Title of Oral/Poster Presentation

Impact of Thermally Abused Oil on Gut Inflammation and Colon Tumorigenesis in Mice Fed Standard Diet or the Total Western Diet

Class

Article

Graduation Year

2018

College

College of Science

Department

Chemistry and Biochemistry Department

Faculty Mentor

Dr. Abby Benninghoff

Presentation Type

Poster Presentation

Abstract

IMPACT OF THERMALLY ABUSED OIL ON GUT INFLAMMATION AND COLON TUMORIGENESIS IN MICE FED STANDARD DIET OR THE TOTAL WESTERN DIET

Rachelle Boomen1, Emily Speas1, Kimberly Campbell1, Sumira Phatak1, Canyon Neal1, Tess Armbrust1, Kevin Contreras1, Daphne Rodriguez1, Takayuki Yasui1, Forest Eddy1, Michaela Brubaker1, Kristina Krepinski1, Elizabeth Park1,William Helferich1, Korry J. Hintze2,3, Abby D. Benninghoff1,3

1 Department of Animal, Dairy and Veterinary Sciences, Utah State University, Logan, Utah 84322

2 Department of Nutrition, Dietetics and Food Sciences, Utah State University, Logan, Utah 84322

3 USTAR Applied Nutrition Research, Utah State University, Logan, Utah 84322

A Western type diet is characterized by highly processed foods that are energy-dense, yet nutrient-poor. Deep frying of these foods results in the formation of several toxic compounds known to negatively influence health outcome, including increased colorectal cancer (CRC) risk. Previous studies showed that consumption thermally abused oil (TAO) damaged gut lining and altered microbiota composition in rats, although body weight was unaffected. The objective of this study was to determine the impact of the total Western diet (TWD) for rodents, prepared with either fresh oil or TAO, on health endpoints associated with chronic inflammation and CRC. We hypothesized that dietary exposure to TAO would increase gut inflammation and promote colon tumorigenesis as compared to diets prepared with fresh oil. The azoxymethane + dextran sodium sulfate model of inflammation-associated CRC was used with a 2x2 experiment design, where mice were fed either standard AIN93G or the TWD, each prepared with either fresh oil or TAO. Endpoints assessed included colon tumors, symptoms of colitis, energy and food intake, body and fat mass gain, colon length, cecum weight, and organ weights. AIN93G+TAO did not significantly impact any of the measured parameters as compared to AIN93G+fresh oil. Energy intake in mice provided TWD+TAO was significantly greater than observed in mice fed TAO+fresh oil, however this change did not translate to increased body weight or fat mass gain. Also, exposure to TAO did not significantly increase symptoms of colitis in mice fed either basal diet. As colitis is a major contributor to colon tumorigenesis, we expect to observe a similar pattern with respect to colon tumor multiplicity and burden (analysis in process). Overall, these results suggest that exposure to TAO via either a standard basal diet or a Western type had little impact on health status in mice.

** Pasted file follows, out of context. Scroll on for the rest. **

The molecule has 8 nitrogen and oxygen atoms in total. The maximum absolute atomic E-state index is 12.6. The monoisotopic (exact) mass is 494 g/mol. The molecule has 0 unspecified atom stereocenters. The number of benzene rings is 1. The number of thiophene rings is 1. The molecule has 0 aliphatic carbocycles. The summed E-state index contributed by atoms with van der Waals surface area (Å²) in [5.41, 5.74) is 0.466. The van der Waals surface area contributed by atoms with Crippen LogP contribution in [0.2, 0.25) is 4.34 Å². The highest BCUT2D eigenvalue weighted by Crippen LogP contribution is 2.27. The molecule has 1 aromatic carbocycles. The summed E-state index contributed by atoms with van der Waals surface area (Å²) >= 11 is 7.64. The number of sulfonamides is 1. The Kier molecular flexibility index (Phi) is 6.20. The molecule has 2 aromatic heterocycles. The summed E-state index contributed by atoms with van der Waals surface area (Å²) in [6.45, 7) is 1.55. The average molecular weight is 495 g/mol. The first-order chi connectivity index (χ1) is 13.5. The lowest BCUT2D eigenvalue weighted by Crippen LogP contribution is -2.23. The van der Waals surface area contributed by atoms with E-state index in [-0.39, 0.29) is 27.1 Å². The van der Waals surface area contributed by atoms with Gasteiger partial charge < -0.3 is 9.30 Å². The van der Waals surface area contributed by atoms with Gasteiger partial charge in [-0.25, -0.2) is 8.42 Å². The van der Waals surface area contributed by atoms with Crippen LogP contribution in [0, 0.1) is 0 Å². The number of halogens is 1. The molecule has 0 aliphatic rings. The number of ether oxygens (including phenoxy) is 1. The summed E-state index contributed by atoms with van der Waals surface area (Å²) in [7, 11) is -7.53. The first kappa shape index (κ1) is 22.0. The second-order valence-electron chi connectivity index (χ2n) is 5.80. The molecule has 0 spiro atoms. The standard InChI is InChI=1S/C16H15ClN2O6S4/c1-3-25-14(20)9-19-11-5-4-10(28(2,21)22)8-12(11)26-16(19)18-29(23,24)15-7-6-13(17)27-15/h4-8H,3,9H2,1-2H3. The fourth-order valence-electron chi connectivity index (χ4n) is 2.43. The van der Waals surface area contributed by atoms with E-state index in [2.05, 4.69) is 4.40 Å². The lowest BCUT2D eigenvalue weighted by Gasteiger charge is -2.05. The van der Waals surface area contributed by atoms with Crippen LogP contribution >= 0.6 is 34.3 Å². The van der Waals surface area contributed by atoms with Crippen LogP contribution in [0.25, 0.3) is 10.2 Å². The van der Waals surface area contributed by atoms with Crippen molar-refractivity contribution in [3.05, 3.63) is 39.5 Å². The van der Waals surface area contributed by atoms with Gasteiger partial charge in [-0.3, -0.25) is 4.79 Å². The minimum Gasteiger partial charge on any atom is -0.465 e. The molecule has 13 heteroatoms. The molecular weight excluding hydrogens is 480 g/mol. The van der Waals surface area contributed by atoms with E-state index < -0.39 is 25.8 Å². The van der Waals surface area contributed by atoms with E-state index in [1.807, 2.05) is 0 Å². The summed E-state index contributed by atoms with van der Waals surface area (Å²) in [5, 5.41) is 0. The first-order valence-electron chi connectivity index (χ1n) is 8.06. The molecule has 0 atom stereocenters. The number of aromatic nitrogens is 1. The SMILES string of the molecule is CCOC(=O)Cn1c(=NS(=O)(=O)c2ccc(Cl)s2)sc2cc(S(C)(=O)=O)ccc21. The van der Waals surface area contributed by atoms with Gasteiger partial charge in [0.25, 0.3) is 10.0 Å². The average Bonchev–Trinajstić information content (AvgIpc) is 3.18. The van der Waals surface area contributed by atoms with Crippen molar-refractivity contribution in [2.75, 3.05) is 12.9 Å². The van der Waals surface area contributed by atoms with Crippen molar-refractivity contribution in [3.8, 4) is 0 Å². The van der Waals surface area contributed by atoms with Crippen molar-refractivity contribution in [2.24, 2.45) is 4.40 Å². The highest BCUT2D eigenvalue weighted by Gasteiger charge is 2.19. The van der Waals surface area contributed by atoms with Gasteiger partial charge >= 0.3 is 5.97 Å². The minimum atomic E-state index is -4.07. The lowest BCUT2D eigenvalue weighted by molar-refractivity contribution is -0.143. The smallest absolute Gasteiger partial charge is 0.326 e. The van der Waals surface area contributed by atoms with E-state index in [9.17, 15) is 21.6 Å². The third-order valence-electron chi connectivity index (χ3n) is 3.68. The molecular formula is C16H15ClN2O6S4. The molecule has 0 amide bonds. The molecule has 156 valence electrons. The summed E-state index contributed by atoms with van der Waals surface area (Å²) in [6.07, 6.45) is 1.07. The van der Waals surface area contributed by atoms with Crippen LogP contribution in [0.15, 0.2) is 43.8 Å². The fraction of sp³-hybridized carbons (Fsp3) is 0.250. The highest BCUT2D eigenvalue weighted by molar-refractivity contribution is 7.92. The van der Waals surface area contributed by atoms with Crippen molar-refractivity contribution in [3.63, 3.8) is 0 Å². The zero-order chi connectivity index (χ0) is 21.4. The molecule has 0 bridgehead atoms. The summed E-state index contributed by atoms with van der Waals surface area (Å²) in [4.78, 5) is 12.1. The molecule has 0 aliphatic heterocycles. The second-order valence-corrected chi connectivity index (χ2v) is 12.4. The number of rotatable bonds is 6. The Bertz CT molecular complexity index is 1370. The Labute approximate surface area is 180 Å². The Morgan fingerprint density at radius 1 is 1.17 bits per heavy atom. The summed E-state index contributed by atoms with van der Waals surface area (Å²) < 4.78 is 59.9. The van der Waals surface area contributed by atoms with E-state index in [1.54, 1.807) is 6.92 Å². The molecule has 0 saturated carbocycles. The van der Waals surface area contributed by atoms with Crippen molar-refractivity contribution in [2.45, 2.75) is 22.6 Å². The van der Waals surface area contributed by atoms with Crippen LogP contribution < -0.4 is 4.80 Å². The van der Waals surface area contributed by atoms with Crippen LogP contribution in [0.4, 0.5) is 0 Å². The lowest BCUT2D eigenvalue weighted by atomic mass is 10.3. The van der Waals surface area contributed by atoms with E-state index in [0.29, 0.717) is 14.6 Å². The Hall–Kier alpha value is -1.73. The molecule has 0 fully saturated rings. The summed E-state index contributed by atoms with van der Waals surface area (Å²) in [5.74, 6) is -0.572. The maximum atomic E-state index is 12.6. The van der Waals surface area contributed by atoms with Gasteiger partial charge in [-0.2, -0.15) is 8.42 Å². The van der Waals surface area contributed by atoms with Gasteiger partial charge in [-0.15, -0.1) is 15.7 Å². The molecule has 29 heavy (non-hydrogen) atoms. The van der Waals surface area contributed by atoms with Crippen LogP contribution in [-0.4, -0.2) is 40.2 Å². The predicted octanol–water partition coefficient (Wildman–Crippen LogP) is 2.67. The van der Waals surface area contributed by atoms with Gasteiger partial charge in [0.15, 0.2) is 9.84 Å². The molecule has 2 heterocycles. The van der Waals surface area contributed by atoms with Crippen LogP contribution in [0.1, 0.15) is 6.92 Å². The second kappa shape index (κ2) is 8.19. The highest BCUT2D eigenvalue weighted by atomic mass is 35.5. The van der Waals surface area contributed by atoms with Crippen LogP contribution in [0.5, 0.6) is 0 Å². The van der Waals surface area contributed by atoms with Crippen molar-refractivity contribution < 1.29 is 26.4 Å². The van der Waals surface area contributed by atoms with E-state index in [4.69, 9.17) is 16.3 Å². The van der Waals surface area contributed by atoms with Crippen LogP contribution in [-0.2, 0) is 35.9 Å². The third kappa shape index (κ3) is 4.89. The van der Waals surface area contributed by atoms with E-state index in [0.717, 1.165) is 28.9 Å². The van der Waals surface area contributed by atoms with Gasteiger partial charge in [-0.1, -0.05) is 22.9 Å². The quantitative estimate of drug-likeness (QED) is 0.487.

Location

North Atrium

Start Date

4-13-2017 10:30 AM

End Date

4-13-2017 11:45 AM

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Apr 13th, 10:30 AM Apr 13th, 11:45 AM

Impact of Thermally Abused Oil on Gut Inflammation and Colon Tumorigenesis in Mice Fed Standard Diet or the Total Western Diet

North Atrium

IMPACT OF THERMALLY ABUSED OIL ON GUT INFLAMMATION AND COLON TUMORIGENESIS IN MICE FED STANDARD DIET OR THE TOTAL WESTERN DIET

Rachelle Boomen1, Emily Speas1, Kimberly Campbell1, Sumira Phatak1, Canyon Neal1, Tess Armbrust1, Kevin Contreras1, Daphne Rodriguez1, Takayuki Yasui1, Forest Eddy1, Michaela Brubaker1, Kristina Krepinski1, Elizabeth Park1,William Helferich1, Korry J. Hintze2,3, Abby D. Benninghoff1,3

1 Department of Animal, Dairy and Veterinary Sciences, Utah State University, Logan, Utah 84322

2 Department of Nutrition, Dietetics and Food Sciences, Utah State University, Logan, Utah 84322

3 USTAR Applied Nutrition Research, Utah State University, Logan, Utah 84322

A Western type diet is characterized by highly processed foods that are energy-dense, yet nutrient-poor. Deep frying of these foods results in the formation of several toxic compounds known to negatively influence health outcome, including increased colorectal cancer (CRC) risk. Previous studies showed that consumption thermally abused oil (TAO) damaged gut lining and altered microbiota composition in rats, although body weight was unaffected. The objective of this study was to determine the impact of the total Western diet (TWD) for rodents, prepared with either fresh oil or TAO, on health endpoints associated with chronic inflammation and CRC. We hypothesized that dietary exposure to TAO would increase gut inflammation and promote colon tumorigenesis as compared to diets prepared with fresh oil. The azoxymethane + dextran sodium sulfate model of inflammation-associated CRC was used with a 2x2 experiment design, where mice were fed either standard AIN93G or the TWD, each prepared with either fresh oil or TAO. Endpoints assessed included colon tumors, symptoms of colitis, energy and food intake, body and fat mass gain, colon length, cecum weight, and organ weights. AIN93G+TAO did not significantly impact any of the measured parameters as compared to AIN93G+fresh oil. Energy intake in mice provided TWD+TAO was significantly greater than observed in mice fed TAO+fresh oil, however this change did not translate to increased body weight or fat mass gain. Also, exposure to TAO did not significantly increase symptoms of colitis in mice fed either basal diet. As colitis is a major contributor to colon tumorigenesis, we expect to observe a similar pattern with respect to colon tumor multiplicity and burden (analysis in process). Overall, these results suggest that exposure to TAO via either a standard basal diet or a Western type had little impact on health status in mice.